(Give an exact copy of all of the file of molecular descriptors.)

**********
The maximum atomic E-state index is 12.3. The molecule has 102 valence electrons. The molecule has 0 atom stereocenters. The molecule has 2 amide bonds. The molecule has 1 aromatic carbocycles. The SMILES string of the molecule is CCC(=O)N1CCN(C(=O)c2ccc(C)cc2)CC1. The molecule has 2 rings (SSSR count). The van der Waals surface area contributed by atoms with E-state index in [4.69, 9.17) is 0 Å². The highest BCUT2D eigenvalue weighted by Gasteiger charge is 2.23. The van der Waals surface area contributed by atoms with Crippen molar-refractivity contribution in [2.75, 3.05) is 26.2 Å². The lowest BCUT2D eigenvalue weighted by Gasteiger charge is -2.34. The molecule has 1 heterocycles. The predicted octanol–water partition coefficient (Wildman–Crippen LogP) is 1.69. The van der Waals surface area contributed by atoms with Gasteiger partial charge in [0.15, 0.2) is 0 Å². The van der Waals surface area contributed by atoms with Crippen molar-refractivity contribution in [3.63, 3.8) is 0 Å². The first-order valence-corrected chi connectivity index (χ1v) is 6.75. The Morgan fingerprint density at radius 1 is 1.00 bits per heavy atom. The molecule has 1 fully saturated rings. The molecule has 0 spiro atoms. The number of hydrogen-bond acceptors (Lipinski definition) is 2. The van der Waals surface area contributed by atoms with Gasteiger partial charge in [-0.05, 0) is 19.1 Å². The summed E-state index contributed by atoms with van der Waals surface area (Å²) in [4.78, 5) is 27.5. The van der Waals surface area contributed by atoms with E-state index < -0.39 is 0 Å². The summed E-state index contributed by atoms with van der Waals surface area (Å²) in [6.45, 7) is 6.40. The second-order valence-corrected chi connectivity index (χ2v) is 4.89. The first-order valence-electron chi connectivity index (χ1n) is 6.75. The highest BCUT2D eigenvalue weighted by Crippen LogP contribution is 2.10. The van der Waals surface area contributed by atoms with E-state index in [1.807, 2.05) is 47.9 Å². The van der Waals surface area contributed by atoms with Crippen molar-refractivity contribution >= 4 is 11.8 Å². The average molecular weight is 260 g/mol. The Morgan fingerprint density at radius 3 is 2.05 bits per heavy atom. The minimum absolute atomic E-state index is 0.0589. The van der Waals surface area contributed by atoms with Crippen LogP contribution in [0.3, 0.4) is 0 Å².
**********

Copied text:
The maximum atomic E-state index is 12.3. The molecule has 102 valence electrons. The molecule has 0 atom stereocenters. The molecule has 2 amide bonds. The molecule has 1 aromatic carbocycles. The SMILES string of the molecule is CCC(=O)N1CCN(C(=O)c2ccc(C)cc2)CC1. The molecule has 2 rings (SSSR count). The van der Waals surface area contributed by atoms with E-state index in [4.69, 9.17) is 0 Å². The highest BCUT2D eigenvalue weighted by Gasteiger charge is 2.23. The van der Waals surface area contributed by atoms with Crippen molar-refractivity contribution in [2.75, 3.05) is 26.2 Å². The lowest BCUT2D eigenvalue weighted by Gasteiger charge is -2.34. The molecule has 1 heterocycles. The predicted octanol–water partition coefficient (Wildman–Crippen LogP) is 1.69. The van der Waals surface area contributed by atoms with Gasteiger partial charge in [0.15, 0.2) is 0 Å². The van der Waals surface area contributed by atoms with Crippen molar-refractivity contribution in [3.63, 3.8) is 0 Å². The first-order valence-corrected chi connectivity index (χ1v) is 6.75. The Morgan fingerprint density at radius 1 is 1.00 bits per heavy atom. The molecule has 1 fully saturated rings. The molecule has 0 spiro atoms. The number of hydrogen-bond acceptors (Lipinski definition) is 2. The van der Waals surface area contributed by atoms with Gasteiger partial charge in [-0.05, 0) is 19.1 Å². The summed E-state index contributed by atoms with van der Waals surface area (Å²) in [4.78, 5) is 27.5. The van der Waals surface area contributed by atoms with E-state index < -0.39 is 0 Å². The summed E-state index contributed by atoms with van der Waals surface area (Å²) in [6.45, 7) is 6.40. The second-order valence-corrected chi connectivity index (χ2v) is 4.89. The first-order valence-electron chi connectivity index (χ1n) is 6.75. The highest BCUT2D eigenvalue weighted by Crippen LogP contribution is 2.10. The van der Waals surface area contributed by atoms with E-state index in [1.807, 2.05) is 47.9 Å². The van der Waals surface area contributed by atoms with Crippen molar-refractivity contribution >= 4 is 11.8 Å². The average molecular weight is 260 g/mol. The Morgan fingerprint density at radius 3 is 2.05 bits per heavy atom. The minimum absolute atomic E-state index is 0.0589. The van der Waals surface area contributed by atoms with Crippen LogP contribution in [0.3, 0.4) is 0 Å².